Democracy is not a state. It is an act, and each generation must do its part to help build what we called the Beloved Community, a nation and world society at peace with itself. –Rep. John Lewis
This quote, among many by Rep. John Lewis, will go down in history as a call to galvanize and inspire millions, not just in the United States, but around the world. For some, acting has been a way of life. It’s in the air they breathe and the culture they ingest. But for many, the idea of participating in democracy came about more recently. Perhaps after the 2016 election, or after children were thrown in cages, or following one more murder of a Black American by police. Whether it’s writing letters, marching, calling Members of Congress or organizing, people are moving off of the sidelines.
For decades I lived in Portland, Oregon where our elections have been entirely Vote by Mail since 2000. We don’t have the drama of long lines at the polls, or hanging chads. We can safely, leisurely, and quietly vote at home and only need to drop our ballots at a postal (with a stamp!) or ballot box. Needless to say, I thought that my ballot got magically counted and there was no need for volunteer help. Silly me. During the 2018 midterm election I answered a call for volunteers at our local elections office to be an elections observer.
It was fascinating to not only see the process but to learn that there is one and it’s sophisticated and thoughtful. From the bells ringing every time a truck full of ballots drove into the facility, to the tables in the basement where employees sorted through ballots, to the machines that ran them, there were people verifying that every processing step was protected.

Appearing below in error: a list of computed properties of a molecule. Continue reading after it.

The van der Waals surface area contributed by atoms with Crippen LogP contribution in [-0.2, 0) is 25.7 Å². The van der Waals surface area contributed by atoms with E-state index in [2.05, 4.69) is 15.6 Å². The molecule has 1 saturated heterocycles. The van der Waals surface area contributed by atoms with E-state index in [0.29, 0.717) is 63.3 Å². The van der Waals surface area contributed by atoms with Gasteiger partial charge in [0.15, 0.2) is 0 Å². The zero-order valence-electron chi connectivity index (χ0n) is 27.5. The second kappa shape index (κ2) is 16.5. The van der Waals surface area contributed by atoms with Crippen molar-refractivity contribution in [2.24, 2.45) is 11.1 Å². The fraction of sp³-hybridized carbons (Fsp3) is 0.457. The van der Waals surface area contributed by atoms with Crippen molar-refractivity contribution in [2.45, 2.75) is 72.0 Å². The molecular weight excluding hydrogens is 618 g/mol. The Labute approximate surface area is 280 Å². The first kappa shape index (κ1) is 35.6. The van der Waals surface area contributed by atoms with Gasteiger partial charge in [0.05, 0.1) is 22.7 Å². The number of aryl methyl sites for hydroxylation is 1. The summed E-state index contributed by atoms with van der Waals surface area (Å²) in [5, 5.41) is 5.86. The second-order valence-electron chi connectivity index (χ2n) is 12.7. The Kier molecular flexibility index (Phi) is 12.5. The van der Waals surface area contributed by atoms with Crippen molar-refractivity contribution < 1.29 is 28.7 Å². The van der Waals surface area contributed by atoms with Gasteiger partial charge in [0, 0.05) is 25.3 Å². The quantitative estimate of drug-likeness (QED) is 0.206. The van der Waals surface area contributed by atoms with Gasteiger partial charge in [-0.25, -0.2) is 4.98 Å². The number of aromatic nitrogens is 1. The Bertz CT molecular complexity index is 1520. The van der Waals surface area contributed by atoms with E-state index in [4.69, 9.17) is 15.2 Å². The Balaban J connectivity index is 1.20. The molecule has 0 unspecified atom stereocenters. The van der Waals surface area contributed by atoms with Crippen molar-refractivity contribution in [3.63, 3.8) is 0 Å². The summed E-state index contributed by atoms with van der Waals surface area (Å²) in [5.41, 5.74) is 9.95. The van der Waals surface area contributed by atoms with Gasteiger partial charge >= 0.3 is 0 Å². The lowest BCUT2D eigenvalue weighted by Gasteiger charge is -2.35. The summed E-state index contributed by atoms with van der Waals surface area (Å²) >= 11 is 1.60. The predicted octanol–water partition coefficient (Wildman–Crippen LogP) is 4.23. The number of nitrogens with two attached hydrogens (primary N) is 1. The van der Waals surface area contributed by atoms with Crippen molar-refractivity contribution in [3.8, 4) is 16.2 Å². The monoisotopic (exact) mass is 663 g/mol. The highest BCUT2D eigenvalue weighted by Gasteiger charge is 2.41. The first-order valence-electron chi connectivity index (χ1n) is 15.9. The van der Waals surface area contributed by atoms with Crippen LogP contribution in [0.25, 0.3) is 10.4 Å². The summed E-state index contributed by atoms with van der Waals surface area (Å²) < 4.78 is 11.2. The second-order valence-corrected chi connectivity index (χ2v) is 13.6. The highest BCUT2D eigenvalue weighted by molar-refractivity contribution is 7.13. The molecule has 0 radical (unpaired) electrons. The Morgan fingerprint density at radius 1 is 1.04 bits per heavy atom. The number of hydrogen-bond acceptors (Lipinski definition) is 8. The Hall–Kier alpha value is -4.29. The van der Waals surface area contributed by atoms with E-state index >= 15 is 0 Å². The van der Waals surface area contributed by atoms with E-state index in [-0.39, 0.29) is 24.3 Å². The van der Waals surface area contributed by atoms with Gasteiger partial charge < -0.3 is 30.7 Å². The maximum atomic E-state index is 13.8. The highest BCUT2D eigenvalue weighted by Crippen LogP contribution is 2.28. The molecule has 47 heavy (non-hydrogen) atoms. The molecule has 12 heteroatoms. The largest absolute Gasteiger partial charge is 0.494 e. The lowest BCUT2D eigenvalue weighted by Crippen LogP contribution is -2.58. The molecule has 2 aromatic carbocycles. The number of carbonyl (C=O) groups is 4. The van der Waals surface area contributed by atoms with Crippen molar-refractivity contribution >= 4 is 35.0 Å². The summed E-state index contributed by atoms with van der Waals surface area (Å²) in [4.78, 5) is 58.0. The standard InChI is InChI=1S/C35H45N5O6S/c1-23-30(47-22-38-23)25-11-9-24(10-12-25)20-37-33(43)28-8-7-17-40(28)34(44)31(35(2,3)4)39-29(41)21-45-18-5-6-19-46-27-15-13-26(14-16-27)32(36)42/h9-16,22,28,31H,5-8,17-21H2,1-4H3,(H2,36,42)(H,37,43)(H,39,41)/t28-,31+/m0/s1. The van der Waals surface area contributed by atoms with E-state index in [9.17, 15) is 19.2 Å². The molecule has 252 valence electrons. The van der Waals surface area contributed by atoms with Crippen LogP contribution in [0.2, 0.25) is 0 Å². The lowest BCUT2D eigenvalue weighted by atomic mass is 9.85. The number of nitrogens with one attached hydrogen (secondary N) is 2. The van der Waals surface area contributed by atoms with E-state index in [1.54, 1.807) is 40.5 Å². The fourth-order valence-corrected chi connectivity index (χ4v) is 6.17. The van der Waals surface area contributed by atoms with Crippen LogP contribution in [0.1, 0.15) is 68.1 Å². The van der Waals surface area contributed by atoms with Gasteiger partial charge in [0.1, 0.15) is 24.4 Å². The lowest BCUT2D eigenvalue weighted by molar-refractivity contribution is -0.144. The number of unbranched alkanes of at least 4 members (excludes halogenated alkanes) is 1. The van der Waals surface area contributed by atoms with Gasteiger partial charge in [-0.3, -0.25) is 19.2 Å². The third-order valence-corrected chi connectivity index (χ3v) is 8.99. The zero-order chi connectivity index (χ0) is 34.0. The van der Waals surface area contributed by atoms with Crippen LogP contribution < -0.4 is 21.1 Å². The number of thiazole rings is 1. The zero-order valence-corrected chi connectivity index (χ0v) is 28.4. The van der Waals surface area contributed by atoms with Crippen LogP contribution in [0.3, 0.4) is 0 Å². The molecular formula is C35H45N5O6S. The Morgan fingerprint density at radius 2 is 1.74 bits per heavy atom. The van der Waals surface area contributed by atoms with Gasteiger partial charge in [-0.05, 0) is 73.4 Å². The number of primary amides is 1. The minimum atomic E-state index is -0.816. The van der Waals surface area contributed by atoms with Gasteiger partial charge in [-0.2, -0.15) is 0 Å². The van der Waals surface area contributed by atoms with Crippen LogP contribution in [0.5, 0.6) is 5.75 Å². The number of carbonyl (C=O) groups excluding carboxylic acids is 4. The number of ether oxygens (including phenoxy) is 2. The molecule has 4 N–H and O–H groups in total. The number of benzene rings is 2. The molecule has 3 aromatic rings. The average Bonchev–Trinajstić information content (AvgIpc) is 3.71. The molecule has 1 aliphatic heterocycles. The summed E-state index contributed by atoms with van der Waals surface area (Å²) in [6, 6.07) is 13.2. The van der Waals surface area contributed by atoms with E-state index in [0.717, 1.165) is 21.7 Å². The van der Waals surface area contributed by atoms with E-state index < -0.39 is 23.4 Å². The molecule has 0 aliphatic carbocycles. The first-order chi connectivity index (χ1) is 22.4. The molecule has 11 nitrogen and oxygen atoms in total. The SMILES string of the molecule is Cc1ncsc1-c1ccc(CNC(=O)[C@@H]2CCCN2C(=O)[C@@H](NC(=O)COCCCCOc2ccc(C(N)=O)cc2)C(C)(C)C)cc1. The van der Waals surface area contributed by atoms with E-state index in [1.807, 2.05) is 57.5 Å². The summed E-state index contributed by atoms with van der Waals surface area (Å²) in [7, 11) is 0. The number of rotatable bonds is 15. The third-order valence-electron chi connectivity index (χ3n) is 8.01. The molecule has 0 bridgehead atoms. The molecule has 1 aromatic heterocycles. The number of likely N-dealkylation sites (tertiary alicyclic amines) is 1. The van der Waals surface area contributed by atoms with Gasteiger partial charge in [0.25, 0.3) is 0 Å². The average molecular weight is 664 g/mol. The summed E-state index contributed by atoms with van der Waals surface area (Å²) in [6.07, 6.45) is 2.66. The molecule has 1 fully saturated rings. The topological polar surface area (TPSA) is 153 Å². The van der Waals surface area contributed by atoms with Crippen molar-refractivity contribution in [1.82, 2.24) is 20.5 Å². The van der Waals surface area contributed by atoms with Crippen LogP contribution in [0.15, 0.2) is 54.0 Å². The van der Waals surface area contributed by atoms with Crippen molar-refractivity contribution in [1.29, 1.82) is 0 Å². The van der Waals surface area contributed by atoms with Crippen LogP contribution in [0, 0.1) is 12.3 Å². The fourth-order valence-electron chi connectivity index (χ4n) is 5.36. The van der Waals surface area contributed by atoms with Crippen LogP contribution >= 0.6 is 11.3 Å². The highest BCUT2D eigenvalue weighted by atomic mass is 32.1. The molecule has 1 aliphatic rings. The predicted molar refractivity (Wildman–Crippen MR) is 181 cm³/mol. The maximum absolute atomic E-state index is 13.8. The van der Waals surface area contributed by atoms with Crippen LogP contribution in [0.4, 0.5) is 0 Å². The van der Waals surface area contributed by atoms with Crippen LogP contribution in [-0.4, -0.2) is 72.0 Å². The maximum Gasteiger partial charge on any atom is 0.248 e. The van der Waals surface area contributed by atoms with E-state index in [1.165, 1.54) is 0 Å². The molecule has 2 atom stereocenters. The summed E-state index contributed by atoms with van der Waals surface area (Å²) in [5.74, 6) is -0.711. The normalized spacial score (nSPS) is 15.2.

My friend L also volunteered during the same shift and she was impressed that there were lots of checks and balances against mistakes and fraud. She noticed that each tiny, individual step in the process was done by a different group of people, and that no one could interfere or do anything nefarious. She felt like there was a lot of excitement and commitment from the workers. She also said that she was pleasantly surprised by the fact that both political parties had representatives there to observe. When she was in the room where they showed the questionable signatures under review, there were two Democrats and two Republicans.
I remember one of the volunteers telling me that he had worked as an elections observer for years, and this was the first time he had seen so many Democrats volunteering. Because Oregon and Portland vote so overwhelmingly blue, I guess it makes sense that there has been a sense of complacency amongst Democrats, but if the 2016 election taught us anything, it’s dangerous to take anything in politics for granted.
In the end, both L and I felt honored to be part of the process, and amazed that any interested citizen has the right to participate. L remembers thinking “everyone should do this at some point!” And I was left with the cheer running through my head, “this is what democracy looks like”.
The 2020 election is unlike any other. Thanks to Covid-19, many senior citizens who usually staff polling places will not want to be out in the public, and so there is a huge need for younger people to get involved. It’s easy to sign up to help, but pay attention, requirements will differ among the states. Most of the organizations we feature in the ACE the Election Checklist direct volunteers towards action and there are many that support one of our most cherished democratic right–to vote. You can be a Voting Squad Captain through When we all Vote, or fight voter suppression through Protect the Vote. You don’t have to be seasoned at volunteering and in fact, many younger people are getting involved. What Americans of all ages are discovering is that acting to build the “Beloved Community” has a surprisingly low bar, but reaps huge rewards.